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Post-Modern Warfighting with Unmanned Vehicle Systems: Esoteric Chimera or Essential Capability?

Author: Burridge, Brian Source: RUSI Journal 150, no. 5 (Oct 2005): p. 20-23 ISSN: 0307-1847 Number: 914833841 Copyright: Copyright Royal United Services Institute for Defence Studies Oct 2005

Two years ago I addressed a RUSI Conference on the subject of Unmanned Aerial Vehicles (UAVs). What has changed since then? The lexicon, for one thing. This article covers Unmanned Vehicle Systems (UVSs), of which UAVs are but one element. secondly, the Royal Air Force now has first-hand experience in flying Predator in operational theatres. Thirdly, the expectations of both the informed and uninformed communities have grown massively. The foundations for this step-change in attitudes are questionable, and increased familiarity through media exposure should not be mistaken for hard evidence. Fourthly, the UK defence community has a much clearer idea of where it needs to go with UVSs, what is affordable and what capability might be achievable. In this article I will look at capability in its broader sense and thus answer my own somewhat impish question:'Esoteric Chimera or Essential Capability?'

Two years ago, the argument was left hanging. On the one hand, I pointed out the challenges represented by the need for interoperability of systems, their vulnerability, their limited capacity to address a wide surveillance area, their insatiable demand for bandwidth and their inability to deal with ambiguity in quite the same way as a manned aircraft. On the plus side, they deal well with the '3D' tasks: dull, dirty and dangerous. They also provide potential response at a number of levels. They can resolve tactical firepower problems just as well as they can answer a strategic level commander's critical information requirement. Switching between these is easy in terms of re-tasking. They increase stand-off ranges for kinetic and, plausibly, non-kinetic or cognitive attack simply by conducting the 'find' element of the 'find, fix and strike' equation as a minimum to conducting the whole event as a maximum. They also bring us nearer to the holy grail of air power: persistence. But persistence to do what? What effect can we realistically expect UVSs to achieve in the ambiguous, non-linear : battle-space of today and tomorrow?

If we look back to the Bekaa valley conflicts of the early seventies we see an exemplar use of the Remote Piloted Vehicles (RPV) concept in modern warfare. Indeed, Israel has remained at the forefront of UAV development ever since. The use of RPVs not much more sophisticated than model aeroplanes saw widespread disruption of a complex air defence environment in order to allow conventional manned aircraft to further exploit the battle-space. However, this initial promise of 'cheap and cheerful' platforms with widespread utility has in many cases been replaced by the procurement of expensive, technologically complex RPVs constrained by ever increasing airspace compliance issues. Moreover, the current manpower burden of RPV operations should not be underestimated. As part of the Predator Task Force at Nellis Air Force Base, the Royal Air Force undertakes to man a single Predator A orbit as part of the collation intelligence, surveillance and reconnaissance (ISR) effort. This unit, 1115 Flight, comprises a total of fortyfour RAF personnel. This is important as a piece of experimentation. I judge that we will hear a lot about experimentation and spiral development in connection with UAVs in the future. A current aspiration with unmanned aircraft is that they should result in a reduced manpower burden, though in simple terms this has yet to be proven. A Predator A can orbit for twenty hours, it requires two crew who operate for eight hours each - that means a total of six crew per Predator - and that is just the operator budget. The analysts, datalink managers, engineers in the deployed location and the further crews required to launch and recover in theatre mean that current unmanned aircraft operations are actually manpower intensive - a difficult concept to get across to a financier. This adds a difficult extra dimension to current UK policy that maintains UAVs and unmanned combat air vehicles (UCAVs) must buy their way into the force mix. The very real dilemma that we need to answer is: are we pursuing the correct development path for the future needs of air power or are we being seduced by technology and a perceived need to remove the man from the cockpit?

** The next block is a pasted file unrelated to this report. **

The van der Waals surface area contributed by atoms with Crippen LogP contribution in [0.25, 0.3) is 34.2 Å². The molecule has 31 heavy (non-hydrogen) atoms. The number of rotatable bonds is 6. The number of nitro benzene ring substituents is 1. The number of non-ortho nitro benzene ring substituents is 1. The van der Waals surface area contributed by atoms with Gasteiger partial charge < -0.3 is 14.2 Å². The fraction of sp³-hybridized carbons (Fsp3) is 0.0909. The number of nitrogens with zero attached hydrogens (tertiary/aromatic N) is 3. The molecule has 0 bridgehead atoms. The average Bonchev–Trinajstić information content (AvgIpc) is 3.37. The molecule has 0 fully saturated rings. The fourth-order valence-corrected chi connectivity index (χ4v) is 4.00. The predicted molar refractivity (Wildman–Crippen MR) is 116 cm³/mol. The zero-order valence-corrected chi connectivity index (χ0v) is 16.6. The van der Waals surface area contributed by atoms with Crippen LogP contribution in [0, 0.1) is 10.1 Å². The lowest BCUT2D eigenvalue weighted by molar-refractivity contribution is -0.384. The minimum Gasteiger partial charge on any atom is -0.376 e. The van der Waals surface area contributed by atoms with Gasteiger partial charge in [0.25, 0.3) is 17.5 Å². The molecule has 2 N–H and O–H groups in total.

US Air Force Captain manoeuvres an unmanned Predator reconnaissance airplane over Iraq by remote control at Balad Air Base, Iraq, 2 July 2004.